*** To [[Myth/AboriginalAustralianMyths southeastern Australians, Aboriginal Australians]], the sun is a woman who is pursuing [[https://en.wikipedia.org/wiki/Bahloo the male moon]], who rejects her advances. But don't feel too sorry for him, since he also instilled humanity's enmity with snakes for petty reasons.


* There is a remarkable story of the First Nations trickster god Coyote that explains [[http://www.everything2.com/index.pl?node_id=1434466 why dogs sniff each other's butts]].

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* Mythology/NativeAmericanMythology:
**
There is a remarkable story of the First Nations trickster god Coyote that explains [[http://www.everything2.com/index.pl?node_id=1434466 why dogs sniff each other's butts]].



** A tale states that the first people were made out of cornmeal dough and baked in an oven. The Baker took the first batch out too early, and they were all pasty and pale, so he threw them away across the sea. The second batch he left in too long, and they came out all black and burnt, so he threw them away across the sea. The third batch came out all reddish brown, just right, so he kept them. (This tale almost certainly postdates contact with Europeans, which just goes to show that not all myths are ancient.)



*** Conversely, to the Inuit, it's the other way around: the Sun is a woman who was '''raped''' by her brother, the Moon, and is running away from him. The Moon's motives may vary, either begging for forgiveness or being abusive again.
*** To southeastern Australians, the sun is a woman who is pursuing [[https://en.wikipedia.org/wiki/Bahloo the male moon]], who rejects her advances. But don't feel too sorry for him, since he also instilled humanity's enmity with snakes for petty reasons.



** Conversely, to the Inuit, it's the other way around: the Sun is a woman who was '''raped''' by her brother, the Moon, and is running away from him. The Moon's motives may vary, either begging for forgiveness or being abusive again.
** To southeastern Australians, the sun is a woman who is pursuing [[https://en.wikipedia.org/wiki/Bahloo the male moon]], who rejects her advances. But don't feel too sorry for him, since he also instilled humanity's enmity with snakes for petty reasons.
* Myth/NativeAmericanMythology: The first people were made out of cornmeal dough and baked in an oven. The Baker took the first batch out too early, and they were all pasty and pale, so he threw them away across the sea. The second batch he left in too long, and they came out all black and burnt, so he threw them away across the sea. The third batch came out all reddish brown, just right, so he kept them. (This tale almost certainly postdates contact with Europeans, which just goes to show that not all myths are ancient.)


** Most of the Greek myths that go "[[DoubleStandardRapeDivineOnMortal Zeus shagged/raped a hot human chick and she gave birth to a son]]" are origin myths explaining one of three things: (1) Where each of the Greek tribes/peoples came from (e.g. the tale of Zeus and Eurymedusa, producing the Myrmidons); (2) How the Greek cities came to be built (e.g. the tale of Zeus and Antiope, producing one of the twins who built Thebes); or (3) Why a particular family got to be king of a city and others didn't (e.g. the tale of Zeus and Europa, producing Minos, who legendarily founded the royal dynasty of Crete). Other gods could step in--for instance, the Kings of Athens[[note]]Yes, famously democratic Athens had a king before it became a democracy. The kings supposedly gave up rulership to save the city--the king had a prophecy that either the king would die or the city would be destroyed, so he [[KingIncognito had himself killed disguised as a peasant]], and the monarchy was abolished because [[ToughActToFollow nobody could be as good a king as that]]--and instead took semi-hereditary positions in the Athenian judiciary (one of the judges would always be a member of the royal family).[[/note]] claimed descent from Poseidon instead, which supposedly explained Athens' domination of the sea.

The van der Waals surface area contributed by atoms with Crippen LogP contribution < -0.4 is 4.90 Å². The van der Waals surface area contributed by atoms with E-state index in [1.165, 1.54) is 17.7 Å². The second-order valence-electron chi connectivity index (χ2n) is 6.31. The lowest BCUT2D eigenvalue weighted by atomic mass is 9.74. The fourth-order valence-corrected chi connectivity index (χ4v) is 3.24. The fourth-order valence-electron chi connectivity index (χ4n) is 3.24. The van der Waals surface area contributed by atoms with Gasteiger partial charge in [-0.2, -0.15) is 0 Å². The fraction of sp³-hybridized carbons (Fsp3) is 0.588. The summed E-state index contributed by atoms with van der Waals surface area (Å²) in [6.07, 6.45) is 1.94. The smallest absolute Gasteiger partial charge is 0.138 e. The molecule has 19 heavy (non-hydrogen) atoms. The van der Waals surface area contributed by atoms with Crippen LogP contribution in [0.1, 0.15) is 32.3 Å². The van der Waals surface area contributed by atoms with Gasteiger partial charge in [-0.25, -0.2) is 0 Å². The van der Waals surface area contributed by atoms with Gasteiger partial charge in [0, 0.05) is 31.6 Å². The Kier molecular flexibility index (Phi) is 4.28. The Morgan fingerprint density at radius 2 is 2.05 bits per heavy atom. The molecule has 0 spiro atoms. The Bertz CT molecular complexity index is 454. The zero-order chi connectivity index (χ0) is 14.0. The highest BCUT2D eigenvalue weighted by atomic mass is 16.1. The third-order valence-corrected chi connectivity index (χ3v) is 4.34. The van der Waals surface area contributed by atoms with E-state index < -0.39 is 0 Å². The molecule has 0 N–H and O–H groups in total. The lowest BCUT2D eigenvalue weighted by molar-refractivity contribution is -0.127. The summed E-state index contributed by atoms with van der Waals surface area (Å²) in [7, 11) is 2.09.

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** Most of the Greek myths that go "[[DoubleStandardRapeDivineOnMortal Zeus shagged/raped a hot human chick and she gave birth to a son]]" are origin myths explaining one of three things: (1) Where each of the Greek tribes/peoples came from (e.g. the tale of Zeus and Eurymedusa, producing the Myrmidons); (2) How the Greek cities came to be built (e.g. the tale of Zeus and Antiope, producing one of the twins who built Thebes); or (3) Why a particular family got to be king of a city and others didn't (e.g. the tale of Zeus and Europa, producing Minos, who legendarily founded the royal dynasty of Crete).
***
Other gods could step in--for in if it made sense for the city. For instance, the Kings of Athens[[note]]Yes, famously democratic Athens had a king before it became a democracy. The kings supposedly gave up rulership to save the city--the king had a prophecy that either the king would die or the city would be destroyed, so he [[KingIncognito had himself killed disguised as a peasant]], and the monarchy was abolished because [[ToughActToFollow nobody could be as good a king as that]]--and instead took semi-hereditary positions in the Athenian judiciary (one of the judges would always be a member of the royal family).[[/note]] claimed descent from Poseidon instead, which supposedly explained Athens' domination of the sea.sea.